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Expert Opin Pharmacother. 2015 Feb;16(2):159-77. doi: 10.1517/14656566.2015.993381. Epub 2014 Dec 13.

Antimicrobial resistance: impact on clinical and economic outcomes and the need for new antimicrobials.

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Hartford Hospital, Center for Anti-infective Research and Development , 80 Seymour Street, Hartford, CT 06102 , USA +1 860 972 3941 ; +1 860 545 3992 ;



Antimicrobial resistance is a well-recognized global threat; thus, the development of strong infection control policies coupled with antimicrobial stewardship strategies and new therapies is required to reverse this process. In its 2013 report on antimicrobial resistance, the Centers for Disease Control and Prevention focused on this problem while presenting estimated annual rates of infections with antimicrobial-resistant organisms and their related mortality rates. Whereas some resistant pathogens were considered less threatening, others such as carbapenem-resistant Enterobacteriaceae were associated with higher mortality rates owing to limited treatment options.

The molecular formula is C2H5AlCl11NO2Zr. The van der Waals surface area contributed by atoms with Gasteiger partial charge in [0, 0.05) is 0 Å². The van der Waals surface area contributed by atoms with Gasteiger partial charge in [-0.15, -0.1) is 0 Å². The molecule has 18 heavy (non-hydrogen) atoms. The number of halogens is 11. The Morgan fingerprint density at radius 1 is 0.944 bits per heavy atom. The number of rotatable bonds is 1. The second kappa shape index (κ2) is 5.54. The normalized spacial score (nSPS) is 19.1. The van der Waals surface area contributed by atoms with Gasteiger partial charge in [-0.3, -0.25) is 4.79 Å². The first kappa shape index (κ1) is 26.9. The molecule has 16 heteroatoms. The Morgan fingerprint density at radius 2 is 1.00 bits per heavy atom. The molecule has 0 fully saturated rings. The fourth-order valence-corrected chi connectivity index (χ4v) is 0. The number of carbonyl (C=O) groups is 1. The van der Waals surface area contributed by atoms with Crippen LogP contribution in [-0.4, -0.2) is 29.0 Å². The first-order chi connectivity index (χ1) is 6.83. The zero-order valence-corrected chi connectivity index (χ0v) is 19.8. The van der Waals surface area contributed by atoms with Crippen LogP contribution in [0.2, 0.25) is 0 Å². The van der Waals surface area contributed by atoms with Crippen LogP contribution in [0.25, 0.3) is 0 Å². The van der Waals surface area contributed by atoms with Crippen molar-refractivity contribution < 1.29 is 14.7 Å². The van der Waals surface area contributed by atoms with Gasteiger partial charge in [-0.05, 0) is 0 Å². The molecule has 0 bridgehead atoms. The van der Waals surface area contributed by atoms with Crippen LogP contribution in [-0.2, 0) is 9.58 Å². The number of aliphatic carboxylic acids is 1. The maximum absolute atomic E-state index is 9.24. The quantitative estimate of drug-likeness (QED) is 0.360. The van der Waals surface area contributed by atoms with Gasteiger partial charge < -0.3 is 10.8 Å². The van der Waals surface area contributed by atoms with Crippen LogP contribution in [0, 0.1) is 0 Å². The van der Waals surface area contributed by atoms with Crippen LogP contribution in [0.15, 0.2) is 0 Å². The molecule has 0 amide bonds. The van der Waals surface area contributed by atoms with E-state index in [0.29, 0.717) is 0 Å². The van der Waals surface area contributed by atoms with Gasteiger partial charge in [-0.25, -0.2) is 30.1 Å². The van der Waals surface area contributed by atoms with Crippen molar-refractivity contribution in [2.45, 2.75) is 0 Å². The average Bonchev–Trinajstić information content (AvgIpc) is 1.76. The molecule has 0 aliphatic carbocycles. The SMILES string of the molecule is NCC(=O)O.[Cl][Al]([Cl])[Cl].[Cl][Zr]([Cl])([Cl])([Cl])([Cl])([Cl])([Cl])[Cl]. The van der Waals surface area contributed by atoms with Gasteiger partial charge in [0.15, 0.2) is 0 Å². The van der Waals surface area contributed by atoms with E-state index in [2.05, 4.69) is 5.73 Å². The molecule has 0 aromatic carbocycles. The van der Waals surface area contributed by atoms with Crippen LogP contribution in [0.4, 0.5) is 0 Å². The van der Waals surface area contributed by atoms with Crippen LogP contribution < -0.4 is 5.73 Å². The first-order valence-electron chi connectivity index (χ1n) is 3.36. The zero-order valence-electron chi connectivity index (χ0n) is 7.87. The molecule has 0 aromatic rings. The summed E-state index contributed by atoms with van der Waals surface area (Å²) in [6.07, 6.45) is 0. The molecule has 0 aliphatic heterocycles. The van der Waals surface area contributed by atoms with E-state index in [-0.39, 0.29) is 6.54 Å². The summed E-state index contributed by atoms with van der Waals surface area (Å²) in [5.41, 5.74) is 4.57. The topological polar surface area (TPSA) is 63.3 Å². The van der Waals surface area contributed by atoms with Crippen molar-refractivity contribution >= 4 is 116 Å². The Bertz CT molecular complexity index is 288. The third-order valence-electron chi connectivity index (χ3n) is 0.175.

An overview of the most common antimicrobial-resistant pathogens, focusing on risk factors for acquisition, clinical and economic outcomes, as well as current treatment options. Strategies to optimize antimicrobial therapy with currently available agents, in addition to newly developed antimicrobials are also discussed.


The emergence of pathogens with a variety of resistance mechanisms has intensified the challenges associated with infection control and treatment strategies. Therefore, prudent use of currently available antimicrobial agents, as well as implementing measures to limit spread of resistance is paramount. Although several new antimicrobials have been recently approved or are in the pipeline showing promise in the battle against resistance, the appropriate use of these agents is required as the true benefits of these treatments are to be recognized in the clinical care setting.


Gram-negative; Gram-positive; antimicrobials; multidrug resistance

[Indexed for MEDLINE]

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